A lot has changed in the past year. It had been an interesting time for me, adjusting from a life abroad where I worked as a professional in my profession to a life here, in this country with all its politics, where I worked as a waitress for twelve months. It had had its ups and its incredible downs but one thing had remained in place, had settled me and anchored my soul.

Basjan.

My horse had changed as much as my life has in the past few weeks. Gone was the frightened animal that I had gone to collect from his previous owner and in its place was a steady horse, with a quick grasp on matters, a strange sense of humour and a gentleness that was so fragile, yet so precious. He wasn’t scared of me anymore, didn’t shy away when I went to him. When I got Basjan, he was tired and thin, with a series of bad habits I thought I would never get out of him. I made my mistakes and he made his and at some point, when I had shattered his comfort zone by accident, I found myself wondering if I had made the right decision to buy him, whether I was doing more harm than good.

But, we learned together and I believe that we triumphed at the end.

Basjan was now an energetic, stocky horse who was incredibly quick on his feet and absolutely loved running. I had discovered that both he and I liked using voice commands a lot more than we did the physical aids of hands and heels. I trained him to stand on command (and stand he will until I ‘unstood’ him). It had proved invaluable when I had to go and catch him in the field, where one (or sometimes two) clear ‘stand’ commands would get him to patiently wait for me to mount. I could ride him without a saddle and a bridle, guiding him with my voice and touch alone.

He had learned that I won’t hurt him and in turn I had learned that his fear would always be something to consider. Whatever had been done to him in the past would never leave him and that sometimes, we will have bad days but that they were no reflection of his trust in me, only of his trust in people. And I had learned that I could trust him, that he would never do something intentionally to hurt me.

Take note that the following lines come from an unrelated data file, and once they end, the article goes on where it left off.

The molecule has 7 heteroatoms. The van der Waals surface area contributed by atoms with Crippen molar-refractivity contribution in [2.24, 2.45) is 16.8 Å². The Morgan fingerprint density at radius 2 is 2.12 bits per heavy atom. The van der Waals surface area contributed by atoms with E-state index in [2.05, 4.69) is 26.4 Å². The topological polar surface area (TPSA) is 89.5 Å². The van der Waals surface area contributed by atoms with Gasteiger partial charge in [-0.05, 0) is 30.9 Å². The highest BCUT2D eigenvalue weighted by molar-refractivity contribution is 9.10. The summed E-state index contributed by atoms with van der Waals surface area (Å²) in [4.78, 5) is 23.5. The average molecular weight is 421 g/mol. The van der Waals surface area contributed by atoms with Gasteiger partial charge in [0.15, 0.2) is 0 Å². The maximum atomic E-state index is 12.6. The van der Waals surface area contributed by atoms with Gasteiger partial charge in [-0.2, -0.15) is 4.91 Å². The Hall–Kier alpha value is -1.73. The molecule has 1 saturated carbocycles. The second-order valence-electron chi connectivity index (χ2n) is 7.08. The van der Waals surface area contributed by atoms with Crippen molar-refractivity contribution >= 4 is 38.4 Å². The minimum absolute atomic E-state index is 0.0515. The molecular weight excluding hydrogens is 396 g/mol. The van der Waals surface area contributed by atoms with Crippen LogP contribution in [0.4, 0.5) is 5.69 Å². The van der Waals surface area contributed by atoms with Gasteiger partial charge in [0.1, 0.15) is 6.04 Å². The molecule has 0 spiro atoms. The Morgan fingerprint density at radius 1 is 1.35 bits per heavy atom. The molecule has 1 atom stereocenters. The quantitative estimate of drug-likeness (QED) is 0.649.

He wasn’t the horse which I had seen myself buying, but he was the horse that I needed. When my Other Half met him, it was remarked that I couldn’t have found a horse that was more like me if I had put out an add. As it turned out, Basjan and I were very much alike, our moods, our emotions, our perception of other people and I think that in the end, that was what had made me willing to work with him and able to for that matter. I treated him as I wanted to be treated. I respected him as I wanted to be respected.

You see, when I was younger, I mused that horse riding was build on three corners. Trust, Love and Respect. I’ve seen a lot of things in the 15 years that I have been riding and I have realized that very few people realize that, that you cannot be a good horsewoman or man if you didn’t respect the animals that you worked with. In turn then, they wouldn’t trust you and if they could not trust you, they could not love you and, that – that defeated the whole object of the exercise.

I have never seen myself as a horse’s master, but his equal and his other part. These strong beasts allow us to ride them, to work with them and they put their trust in us to ride them in places where they won’t be in danger. In turn they ask a tiny bit of our soul, which is why for those who truly understand what I’m talking of, it is so hard to be apart from them, why you’ll always find a bit of yourself yearning to be where they are.

Basjan holds my soul. Not all of it of course, but a tiny part, a precious part which I cannot live without and in a strange way, he’s not mine – but I am his.